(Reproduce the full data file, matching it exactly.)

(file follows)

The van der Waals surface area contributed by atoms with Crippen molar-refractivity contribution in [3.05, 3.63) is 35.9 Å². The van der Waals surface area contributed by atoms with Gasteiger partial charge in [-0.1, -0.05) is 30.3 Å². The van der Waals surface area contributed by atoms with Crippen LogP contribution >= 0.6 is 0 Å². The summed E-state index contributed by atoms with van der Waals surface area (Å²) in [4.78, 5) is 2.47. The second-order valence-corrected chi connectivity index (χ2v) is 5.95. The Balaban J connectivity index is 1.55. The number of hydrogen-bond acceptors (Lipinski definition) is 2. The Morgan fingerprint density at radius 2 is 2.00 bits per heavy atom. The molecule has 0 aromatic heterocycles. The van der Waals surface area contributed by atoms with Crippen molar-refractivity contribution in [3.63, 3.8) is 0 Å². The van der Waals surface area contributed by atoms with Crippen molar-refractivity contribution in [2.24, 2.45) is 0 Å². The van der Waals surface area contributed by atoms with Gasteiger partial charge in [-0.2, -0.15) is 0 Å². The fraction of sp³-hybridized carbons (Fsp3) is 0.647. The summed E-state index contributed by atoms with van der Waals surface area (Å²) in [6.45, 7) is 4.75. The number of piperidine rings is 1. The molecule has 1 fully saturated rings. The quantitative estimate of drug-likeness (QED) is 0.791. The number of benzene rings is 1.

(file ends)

The van der Waals surface area contributed by atoms with Crippen molar-refractivity contribution in [3.05, 3.63) is 35.9 Å². The van der Waals surface area contributed by atoms with Gasteiger partial charge in [-0.1, -0.05) is 30.3 Å². The van der Waals surface area contributed by atoms with Crippen LogP contribution >= 0.6 is 0 Å². The summed E-state index contributed by atoms with van der Waals surface area (Å²) in [4.78, 5) is 2.47. The second-order valence-corrected chi connectivity index (χ2v) is 5.95. The Balaban J connectivity index is 1.55. The number of hydrogen-bond acceptors (Lipinski definition) is 2. The Morgan fingerprint density at radius 2 is 2.00 bits per heavy atom. The molecule has 0 aromatic heterocycles. The van der Waals surface area contributed by atoms with Crippen molar-refractivity contribution in [3.63, 3.8) is 0 Å². The van der Waals surface area contributed by atoms with Crippen molar-refractivity contribution in [2.24, 2.45) is 0 Å². The van der Waals surface area contributed by atoms with Gasteiger partial charge in [-0.2, -0.15) is 0 Å². The fraction of sp³-hybridized carbons (Fsp3) is 0.647. The summed E-state index contributed by atoms with van der Waals surface area (Å²) in [6.45, 7) is 4.75. The number of piperidine rings is 1. The molecule has 1 fully saturated rings. The quantitative estimate of drug-likeness (QED) is 0.791. The number of benzene rings is 1.